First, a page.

U.S. president Donald J. Trump visited the U.S. Navy’s newest aircraft carrier, future Gerald R. Ford (CVN 78), in what was seen by many as a push for military procurement.
The president landed on the flight deck on Thursday on Marine One accompanied by Secretary of Defense Jim Mattis. They were welcomed aboard Ford by Chief of Naval Operations Adm. John Richardson and Capt. Richard McCormack, Ford’s commanding officer.
Addressing the sailors, Trump lauded the aircraft carrier saying it would be an extraordinary addition to the fleet. The president did not mention any of the financial and technical problems the ship faced in construction.
“This carrier and the new ships in the Ford class will expand the ability of our nation to carry out vital missions on the oceans and to project American power in distant lands,” Trump said to an audience of over 3.500.
Trump also noted he asked Congress to eliminate the defense sequester and to support his request for the rebuilding of the U.S. military and navy, drawing cheers and applause from the gathered sailors.
“It was an honor to welcome aboard our commander-in-chief,” said McCormack. “My sailors have put tremendous work and energy into making Ford an operational asset to the fleet, and I could not be more proud to have him here to see this team.”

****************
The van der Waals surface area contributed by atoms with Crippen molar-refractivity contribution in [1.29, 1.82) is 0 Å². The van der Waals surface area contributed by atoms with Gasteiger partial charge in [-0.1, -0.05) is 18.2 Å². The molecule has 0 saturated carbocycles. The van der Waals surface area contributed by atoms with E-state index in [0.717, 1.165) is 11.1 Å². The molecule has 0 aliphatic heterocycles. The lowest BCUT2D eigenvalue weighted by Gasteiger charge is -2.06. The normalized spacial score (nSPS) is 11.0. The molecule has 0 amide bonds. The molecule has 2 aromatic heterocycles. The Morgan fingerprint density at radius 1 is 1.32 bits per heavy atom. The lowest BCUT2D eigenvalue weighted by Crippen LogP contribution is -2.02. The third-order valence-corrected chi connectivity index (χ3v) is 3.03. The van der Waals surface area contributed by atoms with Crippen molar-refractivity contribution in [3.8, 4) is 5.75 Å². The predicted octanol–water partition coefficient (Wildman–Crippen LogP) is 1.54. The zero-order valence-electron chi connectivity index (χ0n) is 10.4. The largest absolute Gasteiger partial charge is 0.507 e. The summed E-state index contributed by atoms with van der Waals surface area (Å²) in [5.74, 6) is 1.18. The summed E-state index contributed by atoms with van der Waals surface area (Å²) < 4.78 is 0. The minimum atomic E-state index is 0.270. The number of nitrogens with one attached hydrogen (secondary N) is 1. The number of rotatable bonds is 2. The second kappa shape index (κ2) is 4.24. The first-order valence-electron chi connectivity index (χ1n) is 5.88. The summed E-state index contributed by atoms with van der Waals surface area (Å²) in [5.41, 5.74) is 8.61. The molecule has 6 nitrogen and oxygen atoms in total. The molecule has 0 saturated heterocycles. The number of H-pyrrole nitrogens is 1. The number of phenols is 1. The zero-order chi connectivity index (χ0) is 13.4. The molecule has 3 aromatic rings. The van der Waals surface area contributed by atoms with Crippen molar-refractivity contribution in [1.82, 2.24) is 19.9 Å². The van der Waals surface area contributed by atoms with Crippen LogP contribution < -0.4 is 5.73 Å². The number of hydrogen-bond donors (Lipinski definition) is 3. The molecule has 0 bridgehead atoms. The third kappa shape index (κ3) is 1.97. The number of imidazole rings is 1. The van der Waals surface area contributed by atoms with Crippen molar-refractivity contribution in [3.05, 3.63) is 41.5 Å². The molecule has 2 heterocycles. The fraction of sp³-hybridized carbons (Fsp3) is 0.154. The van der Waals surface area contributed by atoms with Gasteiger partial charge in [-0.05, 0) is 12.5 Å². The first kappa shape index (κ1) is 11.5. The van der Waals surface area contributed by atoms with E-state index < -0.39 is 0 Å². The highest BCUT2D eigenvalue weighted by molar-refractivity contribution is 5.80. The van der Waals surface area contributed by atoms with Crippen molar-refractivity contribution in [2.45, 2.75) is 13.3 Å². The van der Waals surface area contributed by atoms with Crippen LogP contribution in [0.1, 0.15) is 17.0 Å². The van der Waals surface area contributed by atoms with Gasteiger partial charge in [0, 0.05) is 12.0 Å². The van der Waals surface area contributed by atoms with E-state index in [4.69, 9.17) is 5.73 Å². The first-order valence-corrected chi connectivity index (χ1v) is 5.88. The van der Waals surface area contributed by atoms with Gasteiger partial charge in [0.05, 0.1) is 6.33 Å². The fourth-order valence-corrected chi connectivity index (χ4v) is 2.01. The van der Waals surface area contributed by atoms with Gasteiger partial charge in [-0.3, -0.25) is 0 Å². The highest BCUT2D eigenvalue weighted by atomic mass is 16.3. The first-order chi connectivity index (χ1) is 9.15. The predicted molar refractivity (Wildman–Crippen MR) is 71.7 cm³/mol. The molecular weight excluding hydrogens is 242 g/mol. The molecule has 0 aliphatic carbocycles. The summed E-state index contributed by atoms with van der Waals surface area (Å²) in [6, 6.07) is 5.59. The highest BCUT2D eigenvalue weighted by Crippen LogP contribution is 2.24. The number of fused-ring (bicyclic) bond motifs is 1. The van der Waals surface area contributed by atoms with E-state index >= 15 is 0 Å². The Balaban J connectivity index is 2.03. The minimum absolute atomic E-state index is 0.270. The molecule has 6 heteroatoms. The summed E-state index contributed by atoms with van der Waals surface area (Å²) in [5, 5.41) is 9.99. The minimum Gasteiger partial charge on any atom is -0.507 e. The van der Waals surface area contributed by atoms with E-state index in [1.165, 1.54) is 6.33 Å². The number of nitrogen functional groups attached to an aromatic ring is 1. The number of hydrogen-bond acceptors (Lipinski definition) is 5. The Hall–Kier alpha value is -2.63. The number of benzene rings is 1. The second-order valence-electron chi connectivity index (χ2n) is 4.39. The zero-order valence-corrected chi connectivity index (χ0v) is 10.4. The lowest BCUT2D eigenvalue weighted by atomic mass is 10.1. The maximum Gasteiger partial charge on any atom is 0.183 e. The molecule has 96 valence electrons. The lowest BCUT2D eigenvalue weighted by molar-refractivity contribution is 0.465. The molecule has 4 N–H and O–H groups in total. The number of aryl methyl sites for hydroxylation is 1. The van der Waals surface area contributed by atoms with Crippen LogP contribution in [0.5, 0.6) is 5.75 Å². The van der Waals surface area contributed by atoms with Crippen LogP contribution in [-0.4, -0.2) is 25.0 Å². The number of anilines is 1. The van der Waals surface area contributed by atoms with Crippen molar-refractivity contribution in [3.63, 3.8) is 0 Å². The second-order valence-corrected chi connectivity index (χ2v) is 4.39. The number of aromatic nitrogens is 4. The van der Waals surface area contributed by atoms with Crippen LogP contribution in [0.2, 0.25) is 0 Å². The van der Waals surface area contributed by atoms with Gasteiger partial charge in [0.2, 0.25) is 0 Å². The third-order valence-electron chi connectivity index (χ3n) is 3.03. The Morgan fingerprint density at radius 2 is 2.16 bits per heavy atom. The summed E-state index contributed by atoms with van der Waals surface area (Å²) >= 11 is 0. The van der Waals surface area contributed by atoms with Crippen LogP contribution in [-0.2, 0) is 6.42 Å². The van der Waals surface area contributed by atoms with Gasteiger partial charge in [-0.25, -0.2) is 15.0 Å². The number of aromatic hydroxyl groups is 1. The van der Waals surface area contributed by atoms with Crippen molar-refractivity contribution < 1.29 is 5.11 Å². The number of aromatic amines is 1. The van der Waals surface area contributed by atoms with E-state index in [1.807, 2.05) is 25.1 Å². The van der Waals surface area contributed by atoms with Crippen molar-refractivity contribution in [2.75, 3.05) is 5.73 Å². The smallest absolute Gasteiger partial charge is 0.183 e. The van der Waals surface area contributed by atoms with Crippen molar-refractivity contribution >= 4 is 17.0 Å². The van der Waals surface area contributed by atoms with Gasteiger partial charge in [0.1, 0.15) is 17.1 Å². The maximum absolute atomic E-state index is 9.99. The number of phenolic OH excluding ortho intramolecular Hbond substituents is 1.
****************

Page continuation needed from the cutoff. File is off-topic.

Susan Ford Bales, daughter of President Gerald R. Ford and the ship’s sponsor, who greeted Trump on the flight deck and welcomed him into the captain’s inport cabin, where he met with Ford sailors and shipbuilders for a roundtable discussion. Following a brief tour of crew habitability spaces and unique technology, Trump descended to the Ford’s hangar bay via an aircraft elevator for an “All Hands Call” with Ford Sailors and shipbuilders.
The presidential visit marked a week full of “firsts”, the U.S. Navy noted. It was Trump’s first visit to an aircraft carrier, and the first time the aircraft carrier, named in honor of the 38th president, Gerald R. Ford, had ever received a president. Earlier that week, an MV-22 Osprey marked a critical milestone in the life of the ship by becoming the first aircraft to land on Ford’s flight deck, making Ford the only ship to receive an aircraft before its commissioning.